More women are heading up top-earning companies in the United States than ever before, according to an annual study by a leading business magazine.
Fortune magazine released its 65th annual Fortune 500 list on Thursday, reporting that female CEOs will lead 33 of the US’s highest-earning companies by June 1.
While the number reflects a tiny proportion of the full list – just 6.6 percent – it’s a notable rise from last year, when the number of companies headed by women dipped to 24, following the departures of prominent female executives such as PepsiCo’s Indra Nooyi.
“I’d love to say I’m ecstatic about this number, but it’s still way too low,” said Jennifer Floto, a professor at the University of Southern California’s Annenberg School for Communication and Journalism.
“I entered the corporate world in 1973 and would have expected this number to be close to 50/50 in 2019. But, it is a step in the right direction,” she told Al Jazeera.
Susan Fleming, a former professor at Cornell University who sits on the boards of several companies, was cautiously optimistic about the figures.
“It’s encouraging and it’s definitely positive, but I don’t think it suddenly means that it’s going to keep increasing dramatically,” she said.
This year’s rise was driven by women being appointed as CEOs in the last year and by companies with female CEOs making enough revenue to gain a place in the list. But other factors have also had an influence on new appointments.
Activism has played a role, according to analysts, who see the effects of the #MeToo movement in the record number of male executives changing positions due to ethical – rather than financial or performance-related – issues.
In facing up to charges of sexual harassment in the workplace, companies are being forced to redress inequality within their teams, Fleming said.
“I think there is more sensitivity and thought about gender equality because sexual harassment at the end of the day is about power and dominance over others, and so if you’re going to take on issues like sexual harassment, you’re also going to have to take on gender equality.”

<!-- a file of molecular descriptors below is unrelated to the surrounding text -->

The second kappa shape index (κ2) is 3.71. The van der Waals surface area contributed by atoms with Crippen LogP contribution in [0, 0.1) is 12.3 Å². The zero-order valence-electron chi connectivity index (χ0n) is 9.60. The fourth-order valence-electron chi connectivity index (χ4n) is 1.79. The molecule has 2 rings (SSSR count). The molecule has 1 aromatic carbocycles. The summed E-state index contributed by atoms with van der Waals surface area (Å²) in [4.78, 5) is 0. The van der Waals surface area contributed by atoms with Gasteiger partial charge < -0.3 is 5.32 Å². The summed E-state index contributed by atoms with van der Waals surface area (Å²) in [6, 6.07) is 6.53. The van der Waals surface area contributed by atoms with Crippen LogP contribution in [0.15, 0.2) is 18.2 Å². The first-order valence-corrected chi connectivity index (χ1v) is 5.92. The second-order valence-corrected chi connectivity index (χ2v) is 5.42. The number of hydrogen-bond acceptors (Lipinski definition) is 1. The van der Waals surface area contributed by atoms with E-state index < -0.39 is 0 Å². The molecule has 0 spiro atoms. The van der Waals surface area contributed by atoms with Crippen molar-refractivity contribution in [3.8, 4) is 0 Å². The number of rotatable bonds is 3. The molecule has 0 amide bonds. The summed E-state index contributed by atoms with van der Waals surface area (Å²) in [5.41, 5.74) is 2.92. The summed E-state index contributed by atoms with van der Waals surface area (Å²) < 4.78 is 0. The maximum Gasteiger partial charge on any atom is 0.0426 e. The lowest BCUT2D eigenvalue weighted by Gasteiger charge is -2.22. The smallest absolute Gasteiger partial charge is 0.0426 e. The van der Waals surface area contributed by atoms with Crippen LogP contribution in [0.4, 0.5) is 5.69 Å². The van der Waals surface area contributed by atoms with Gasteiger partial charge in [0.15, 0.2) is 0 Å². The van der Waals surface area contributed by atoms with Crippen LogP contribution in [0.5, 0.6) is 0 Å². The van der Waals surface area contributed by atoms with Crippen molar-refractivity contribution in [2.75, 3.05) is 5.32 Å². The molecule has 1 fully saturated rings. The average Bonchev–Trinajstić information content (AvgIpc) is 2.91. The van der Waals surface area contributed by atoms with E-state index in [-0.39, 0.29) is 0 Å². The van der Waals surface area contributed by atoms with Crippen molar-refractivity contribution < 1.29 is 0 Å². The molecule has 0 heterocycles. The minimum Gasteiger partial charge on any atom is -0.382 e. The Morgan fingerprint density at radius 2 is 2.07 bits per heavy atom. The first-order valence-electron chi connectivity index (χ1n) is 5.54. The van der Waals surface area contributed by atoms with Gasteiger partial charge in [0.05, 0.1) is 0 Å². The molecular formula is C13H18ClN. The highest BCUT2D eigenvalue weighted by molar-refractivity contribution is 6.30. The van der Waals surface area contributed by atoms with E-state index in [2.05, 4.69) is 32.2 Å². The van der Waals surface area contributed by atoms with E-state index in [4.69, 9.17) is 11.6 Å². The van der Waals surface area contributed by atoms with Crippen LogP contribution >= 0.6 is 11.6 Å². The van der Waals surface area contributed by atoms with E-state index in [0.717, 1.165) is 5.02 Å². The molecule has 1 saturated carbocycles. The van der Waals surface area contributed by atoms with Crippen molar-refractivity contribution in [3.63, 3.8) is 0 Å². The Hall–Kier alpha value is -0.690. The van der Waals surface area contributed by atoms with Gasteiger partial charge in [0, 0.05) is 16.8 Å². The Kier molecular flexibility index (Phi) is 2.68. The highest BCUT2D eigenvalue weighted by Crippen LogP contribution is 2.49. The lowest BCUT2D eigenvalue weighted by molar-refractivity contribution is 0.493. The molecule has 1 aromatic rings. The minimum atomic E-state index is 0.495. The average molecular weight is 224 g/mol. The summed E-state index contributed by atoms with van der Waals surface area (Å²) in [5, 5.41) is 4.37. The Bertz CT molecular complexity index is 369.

“That doesn’t mean that they’re going to go out and pick a woman to have a woman CEO, but that they’re maybe going to look a little harder and a little more broadly at the pool of people they’re considering, and there’s tonnes of amazing women out there,” she told Al Jazeera.
Perhaps the biggest driver of change is the incremental increase of diversity on boards at top firms.
“White men appoint other white men; women have to prove themselves for much longer before being invited in. So it’s logical that once women and other underrepresented groups finally get a seat in the C-suite – and subsequently on boards – they will open others’ eyes to the advantages of diversity,” Floto said.
“We’re slowly showing our children that people of any race or gender can be effective leaders when given the opportunity”.
Another takeaway from this year’s list is that the US’s biggest businesses are getting bigger – and its richest are getting richer.
Together, the companies included in the list – titled ‘The Price of Size’ – raked in $13.7 trillion in revenues. But just a tenth of the companies accounted for nearly half of that figure.
Some 27 companies earned at least $10bn in the last fiscal year, while six have at least $1 trillion in assets on their balance sheets, according to Fortune.
There was little change at the top of the list, with Walmart holding onto the number-one spot and ExxonMobil coming in at number two. The energy giant is among 53 companies to have appeared on the list every year since its debut in 1955.
Tech giant Apple moved up a spot to number three, pushing Warren Buffett’s Berkshire Hathaway hedge fund down to four, while Amazon made the biggest jump inside the top 10, rising three spots to number five.
Pharmaceutical distributor AmerisourceBergen, which is under scrutiny for its alleged role in the opioid crisis gripping the US, made its first appearance in the top 10 in this year’s list, boosted by a rise in prescription drugs’ prices.
Other trends saw several large home builders leaping up the list, with Lennar and Toll Brothers rising 76 and 52 places respectively on the back of a housing boom.
Companies from the energy and oil sectors also continued to make a strong showing, with Chevron, Phillips 66 and Valero all making gains.